Revere, Massachusetts – Indie developer James Hollender has special pricing for iNutrients & Life Inventory, and other iOS apps during MacWorld. The iNutrients app provides lightning fast access to the entire USDA National Nutrient Database for Standard Reference for 10 nutrients; and the Life Inventory apps aallow the user to learn more about themselves than ever thought possible and at only a small fraction the cost of a single visit to a therapist.
Come meet the developer at MacWorld/iWorld January 31st – February 2nd in San Francisco at the Moscone Center. iNutrients will be featured in the Appalooza Booth, 718, along with his Life Inventory apps.
The new iNutrients app and all the individual nutrient apps will be priced at half off during the three days of the exhibition. The Life Inventory apps will also be discounted during this same time.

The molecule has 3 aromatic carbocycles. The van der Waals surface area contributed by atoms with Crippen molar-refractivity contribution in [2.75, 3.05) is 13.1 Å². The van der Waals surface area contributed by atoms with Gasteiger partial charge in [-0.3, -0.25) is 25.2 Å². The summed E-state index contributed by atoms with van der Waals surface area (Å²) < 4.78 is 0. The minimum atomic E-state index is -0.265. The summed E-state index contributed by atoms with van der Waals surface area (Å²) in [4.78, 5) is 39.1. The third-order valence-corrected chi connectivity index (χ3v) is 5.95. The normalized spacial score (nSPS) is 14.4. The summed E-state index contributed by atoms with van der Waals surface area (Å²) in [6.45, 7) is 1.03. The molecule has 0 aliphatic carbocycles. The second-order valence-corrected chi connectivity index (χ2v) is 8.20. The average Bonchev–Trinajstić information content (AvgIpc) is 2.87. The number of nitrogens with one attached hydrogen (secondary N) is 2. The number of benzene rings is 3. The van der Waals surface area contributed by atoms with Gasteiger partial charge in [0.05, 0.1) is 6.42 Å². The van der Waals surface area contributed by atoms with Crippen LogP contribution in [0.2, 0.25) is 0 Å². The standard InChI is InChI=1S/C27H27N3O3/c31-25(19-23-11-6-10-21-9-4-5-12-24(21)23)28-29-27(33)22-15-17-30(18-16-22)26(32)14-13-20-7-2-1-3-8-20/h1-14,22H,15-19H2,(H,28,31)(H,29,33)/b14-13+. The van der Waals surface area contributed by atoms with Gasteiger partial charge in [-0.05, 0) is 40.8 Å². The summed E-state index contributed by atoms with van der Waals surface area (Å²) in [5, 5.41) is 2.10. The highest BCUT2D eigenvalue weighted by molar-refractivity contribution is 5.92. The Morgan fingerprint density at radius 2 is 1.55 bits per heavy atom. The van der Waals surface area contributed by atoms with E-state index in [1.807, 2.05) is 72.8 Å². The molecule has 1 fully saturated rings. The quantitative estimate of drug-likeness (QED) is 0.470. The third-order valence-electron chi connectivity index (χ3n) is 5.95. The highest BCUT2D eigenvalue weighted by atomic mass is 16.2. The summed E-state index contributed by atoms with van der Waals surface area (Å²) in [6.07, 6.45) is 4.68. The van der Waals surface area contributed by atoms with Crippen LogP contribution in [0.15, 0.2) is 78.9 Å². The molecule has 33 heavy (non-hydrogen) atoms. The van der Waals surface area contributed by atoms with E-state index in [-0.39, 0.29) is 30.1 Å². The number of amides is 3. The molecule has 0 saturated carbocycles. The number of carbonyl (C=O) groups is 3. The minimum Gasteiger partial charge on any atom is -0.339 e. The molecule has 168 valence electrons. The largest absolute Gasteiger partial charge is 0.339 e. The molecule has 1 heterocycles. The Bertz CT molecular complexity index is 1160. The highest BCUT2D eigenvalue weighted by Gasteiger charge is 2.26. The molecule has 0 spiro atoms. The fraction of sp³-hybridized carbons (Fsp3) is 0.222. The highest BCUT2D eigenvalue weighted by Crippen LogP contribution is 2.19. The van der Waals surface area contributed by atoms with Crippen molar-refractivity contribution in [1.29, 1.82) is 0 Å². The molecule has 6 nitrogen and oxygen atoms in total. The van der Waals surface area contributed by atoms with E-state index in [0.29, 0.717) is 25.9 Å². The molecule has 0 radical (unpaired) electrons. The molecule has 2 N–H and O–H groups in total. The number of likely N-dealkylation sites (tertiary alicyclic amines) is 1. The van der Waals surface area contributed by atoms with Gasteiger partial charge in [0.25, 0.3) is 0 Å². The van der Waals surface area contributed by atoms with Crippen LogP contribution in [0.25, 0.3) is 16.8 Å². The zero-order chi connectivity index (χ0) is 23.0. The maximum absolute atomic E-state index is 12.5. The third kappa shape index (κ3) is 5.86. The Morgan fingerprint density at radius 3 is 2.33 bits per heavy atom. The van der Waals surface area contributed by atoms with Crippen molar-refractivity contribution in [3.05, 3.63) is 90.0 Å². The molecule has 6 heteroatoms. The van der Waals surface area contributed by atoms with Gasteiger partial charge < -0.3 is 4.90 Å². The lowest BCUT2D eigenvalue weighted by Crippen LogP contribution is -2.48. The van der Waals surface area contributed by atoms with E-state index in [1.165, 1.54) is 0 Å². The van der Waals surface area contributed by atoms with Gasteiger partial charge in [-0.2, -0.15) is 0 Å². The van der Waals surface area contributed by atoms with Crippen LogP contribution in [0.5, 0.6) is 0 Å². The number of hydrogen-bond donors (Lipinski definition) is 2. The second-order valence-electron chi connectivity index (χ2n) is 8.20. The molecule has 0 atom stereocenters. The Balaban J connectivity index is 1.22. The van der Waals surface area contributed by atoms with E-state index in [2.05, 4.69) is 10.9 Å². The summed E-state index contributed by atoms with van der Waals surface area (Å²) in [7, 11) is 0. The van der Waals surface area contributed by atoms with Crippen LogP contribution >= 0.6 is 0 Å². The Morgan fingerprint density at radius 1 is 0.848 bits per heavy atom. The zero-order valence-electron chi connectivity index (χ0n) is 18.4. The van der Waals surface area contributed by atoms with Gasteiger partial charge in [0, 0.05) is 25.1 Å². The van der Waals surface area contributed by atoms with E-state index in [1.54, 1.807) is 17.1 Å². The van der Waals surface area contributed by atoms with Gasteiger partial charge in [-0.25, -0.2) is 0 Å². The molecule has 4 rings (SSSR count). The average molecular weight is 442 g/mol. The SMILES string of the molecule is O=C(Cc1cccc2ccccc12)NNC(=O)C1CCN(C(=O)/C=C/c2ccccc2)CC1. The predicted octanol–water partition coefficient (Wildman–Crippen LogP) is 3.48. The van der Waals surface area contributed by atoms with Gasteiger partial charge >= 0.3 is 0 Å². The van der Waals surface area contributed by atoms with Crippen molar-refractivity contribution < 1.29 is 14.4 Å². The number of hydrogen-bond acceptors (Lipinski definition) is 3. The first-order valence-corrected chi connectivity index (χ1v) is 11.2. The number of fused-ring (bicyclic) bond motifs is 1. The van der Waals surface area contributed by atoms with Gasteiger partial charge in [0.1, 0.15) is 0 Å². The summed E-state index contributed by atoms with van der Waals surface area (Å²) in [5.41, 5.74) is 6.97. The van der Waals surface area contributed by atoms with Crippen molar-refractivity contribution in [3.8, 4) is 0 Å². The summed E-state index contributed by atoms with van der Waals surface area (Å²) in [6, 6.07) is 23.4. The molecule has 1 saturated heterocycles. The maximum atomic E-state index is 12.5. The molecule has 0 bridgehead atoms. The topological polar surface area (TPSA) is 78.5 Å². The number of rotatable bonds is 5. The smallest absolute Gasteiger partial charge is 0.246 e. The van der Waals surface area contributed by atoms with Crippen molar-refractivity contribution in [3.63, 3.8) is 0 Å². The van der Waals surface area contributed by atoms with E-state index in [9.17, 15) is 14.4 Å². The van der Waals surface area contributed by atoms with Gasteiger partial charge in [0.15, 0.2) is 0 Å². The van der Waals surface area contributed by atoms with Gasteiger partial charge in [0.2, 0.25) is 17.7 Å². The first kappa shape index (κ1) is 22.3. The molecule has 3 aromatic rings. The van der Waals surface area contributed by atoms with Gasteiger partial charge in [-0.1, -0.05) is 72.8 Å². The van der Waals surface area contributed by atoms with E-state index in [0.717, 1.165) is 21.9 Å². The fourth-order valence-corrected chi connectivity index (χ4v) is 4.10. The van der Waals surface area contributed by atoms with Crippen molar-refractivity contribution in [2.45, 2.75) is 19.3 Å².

The iNutrients app provides information based on the USDA National Nutrient Database for Standard Reference concerning ten nutrients:
* Calories – Knowing how many calories are in the foods you eat can help with weight management
* Carbohydrates – Used to make glucose which is the fuel that gives you energy
* Cholesterol – Dietary Cholesterol – Aids in the production of Vitamin D
* Fiber – Essential for cardiovascular health; prevents constipation; improves control of diabetes
* Potassium – Helps with anxiety and stress; blood pressure; brain function; cramps, etc.
* Proteins – Important for Bodybuilders, Vegetarians or Vegans
* Saturated Fat – Eat only moderate amounts to keep healthy
* Sodium – Would you believe there’s sodium in water?
* Sugars – Help keep your sugar intake under control
* Vitamin K – Vitamins K1, K1D & K2 – Extremely important for anyone taking Blood Thinning Medications like Coumadin or Warfarin
These nutrients are listed in alphabetical order and will be presented throughout the app in this same order. Icons from individual apps by the developer, each covering a single nutrient corresponding to the nutrients in this app are used throughout for quick identification of the nutrients for the user.